I have finally reached my final exam questions.  For some reason I just cannot wrap my brain around this question to form a decent answer.  So, hopefully, one of you knowledgable people will be able to help me.  The question is:

According to Nennius, Arthur's reign came to an end with the arrival of what?  How does that help us place a date for the end of Arthur's reign?

Now, as far as I know, Nennius never wrote of the end of Arthur's reign - just the 12 battles he supposedly fought in.  If I'm wrong, please correct me.  As there is no mention of the end of his reign here, in what literature is it spoken of and do any of these mention the arrival of something.  I have found mentions on his death being dated at 539 on the web and that there was plague, wasteland and famine - what source am I likely to find this in?  What arrived to end his reign?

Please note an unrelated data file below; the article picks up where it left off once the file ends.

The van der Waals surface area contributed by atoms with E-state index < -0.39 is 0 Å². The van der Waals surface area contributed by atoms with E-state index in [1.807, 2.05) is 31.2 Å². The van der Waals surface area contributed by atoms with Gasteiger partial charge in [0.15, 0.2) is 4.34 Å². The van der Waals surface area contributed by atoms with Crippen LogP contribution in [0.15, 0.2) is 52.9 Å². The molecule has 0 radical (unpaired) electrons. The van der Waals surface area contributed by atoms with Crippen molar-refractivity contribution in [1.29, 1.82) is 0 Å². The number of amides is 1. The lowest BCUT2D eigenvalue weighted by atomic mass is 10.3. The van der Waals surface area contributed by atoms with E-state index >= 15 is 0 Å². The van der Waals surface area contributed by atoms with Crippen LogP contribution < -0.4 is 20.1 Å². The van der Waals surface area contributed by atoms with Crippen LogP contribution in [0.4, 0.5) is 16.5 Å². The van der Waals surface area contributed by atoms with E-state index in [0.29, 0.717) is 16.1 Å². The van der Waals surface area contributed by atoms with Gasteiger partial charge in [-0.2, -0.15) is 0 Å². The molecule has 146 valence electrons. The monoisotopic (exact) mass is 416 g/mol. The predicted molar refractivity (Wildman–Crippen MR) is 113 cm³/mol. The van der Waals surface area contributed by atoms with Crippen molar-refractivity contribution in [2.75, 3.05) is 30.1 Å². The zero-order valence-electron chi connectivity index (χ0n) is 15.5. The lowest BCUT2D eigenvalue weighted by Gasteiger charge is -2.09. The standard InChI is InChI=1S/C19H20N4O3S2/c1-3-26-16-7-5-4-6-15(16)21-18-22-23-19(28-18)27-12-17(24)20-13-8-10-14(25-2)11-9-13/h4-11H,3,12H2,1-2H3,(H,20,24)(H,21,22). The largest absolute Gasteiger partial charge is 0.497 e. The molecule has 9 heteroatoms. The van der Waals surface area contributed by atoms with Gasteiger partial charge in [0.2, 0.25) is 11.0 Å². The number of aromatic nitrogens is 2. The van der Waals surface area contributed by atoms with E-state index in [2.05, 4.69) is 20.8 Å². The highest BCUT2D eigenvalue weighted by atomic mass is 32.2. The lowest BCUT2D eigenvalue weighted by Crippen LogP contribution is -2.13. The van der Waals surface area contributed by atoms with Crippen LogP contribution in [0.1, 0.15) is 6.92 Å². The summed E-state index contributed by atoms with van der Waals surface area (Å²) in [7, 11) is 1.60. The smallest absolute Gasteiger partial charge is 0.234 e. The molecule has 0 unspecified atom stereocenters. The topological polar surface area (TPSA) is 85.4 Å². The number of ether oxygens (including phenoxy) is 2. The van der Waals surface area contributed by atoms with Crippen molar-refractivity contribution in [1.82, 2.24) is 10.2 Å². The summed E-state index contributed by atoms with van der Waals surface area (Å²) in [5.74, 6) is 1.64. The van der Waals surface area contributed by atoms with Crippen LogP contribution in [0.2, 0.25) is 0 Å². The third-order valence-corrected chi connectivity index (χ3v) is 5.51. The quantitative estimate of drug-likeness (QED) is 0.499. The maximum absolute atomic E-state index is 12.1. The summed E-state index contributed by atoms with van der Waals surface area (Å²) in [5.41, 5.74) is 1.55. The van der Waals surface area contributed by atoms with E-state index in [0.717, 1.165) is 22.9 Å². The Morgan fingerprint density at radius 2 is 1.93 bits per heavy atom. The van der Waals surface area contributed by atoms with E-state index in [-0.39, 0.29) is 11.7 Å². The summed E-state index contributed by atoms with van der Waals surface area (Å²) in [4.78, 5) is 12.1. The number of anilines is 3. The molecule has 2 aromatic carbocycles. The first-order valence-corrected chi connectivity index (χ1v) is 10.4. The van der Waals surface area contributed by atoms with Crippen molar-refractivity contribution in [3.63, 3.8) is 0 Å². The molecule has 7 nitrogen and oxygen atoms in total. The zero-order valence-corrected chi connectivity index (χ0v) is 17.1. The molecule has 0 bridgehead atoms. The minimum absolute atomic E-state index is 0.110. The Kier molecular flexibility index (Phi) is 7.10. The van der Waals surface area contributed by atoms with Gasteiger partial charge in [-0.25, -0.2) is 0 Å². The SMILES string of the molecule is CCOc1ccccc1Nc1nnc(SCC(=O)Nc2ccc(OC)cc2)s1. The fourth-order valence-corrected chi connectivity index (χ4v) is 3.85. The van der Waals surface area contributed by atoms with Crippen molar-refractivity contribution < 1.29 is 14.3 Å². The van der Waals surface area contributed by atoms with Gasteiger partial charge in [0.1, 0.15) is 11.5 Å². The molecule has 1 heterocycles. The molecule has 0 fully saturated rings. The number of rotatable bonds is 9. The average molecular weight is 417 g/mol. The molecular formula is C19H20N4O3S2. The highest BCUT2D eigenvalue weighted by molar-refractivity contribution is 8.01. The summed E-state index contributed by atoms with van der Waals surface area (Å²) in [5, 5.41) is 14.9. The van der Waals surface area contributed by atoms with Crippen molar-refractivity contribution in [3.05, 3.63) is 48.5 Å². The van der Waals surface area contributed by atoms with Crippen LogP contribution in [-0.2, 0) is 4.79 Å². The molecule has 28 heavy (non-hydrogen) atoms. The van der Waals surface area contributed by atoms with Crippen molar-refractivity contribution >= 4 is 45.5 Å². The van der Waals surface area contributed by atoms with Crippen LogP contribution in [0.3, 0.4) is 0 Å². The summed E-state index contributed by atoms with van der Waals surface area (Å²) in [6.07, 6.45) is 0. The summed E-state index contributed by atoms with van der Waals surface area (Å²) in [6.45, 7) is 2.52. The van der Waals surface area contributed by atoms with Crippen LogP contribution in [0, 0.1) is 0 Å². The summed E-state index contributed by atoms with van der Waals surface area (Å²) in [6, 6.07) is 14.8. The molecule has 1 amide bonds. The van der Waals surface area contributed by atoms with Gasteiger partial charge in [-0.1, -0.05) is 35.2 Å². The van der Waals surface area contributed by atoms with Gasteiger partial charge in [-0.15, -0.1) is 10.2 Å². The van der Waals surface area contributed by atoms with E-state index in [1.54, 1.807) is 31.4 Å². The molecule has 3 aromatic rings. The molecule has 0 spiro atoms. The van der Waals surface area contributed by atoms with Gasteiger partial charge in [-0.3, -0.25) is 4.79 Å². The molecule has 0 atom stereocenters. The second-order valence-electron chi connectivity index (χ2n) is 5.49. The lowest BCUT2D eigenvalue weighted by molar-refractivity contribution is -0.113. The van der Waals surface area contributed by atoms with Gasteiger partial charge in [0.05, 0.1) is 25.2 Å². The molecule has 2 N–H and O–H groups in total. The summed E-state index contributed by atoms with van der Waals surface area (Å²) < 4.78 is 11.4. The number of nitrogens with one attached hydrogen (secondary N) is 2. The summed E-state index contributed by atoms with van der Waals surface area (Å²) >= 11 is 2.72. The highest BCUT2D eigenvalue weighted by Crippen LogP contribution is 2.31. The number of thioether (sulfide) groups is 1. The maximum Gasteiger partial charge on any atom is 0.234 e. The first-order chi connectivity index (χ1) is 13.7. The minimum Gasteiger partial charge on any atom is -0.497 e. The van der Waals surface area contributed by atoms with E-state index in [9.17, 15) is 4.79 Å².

Perhaps I'm complicating the question in that Nennius never spoke of the end of his reign, not to mention that Nennius never called Arthur a king.  However, I think I need to expand on the answer to include any literature that did say something heralded the end of his reign.  Any help, advice, examples etc would be much appreciated.

The arrival of the Saxons:

Quote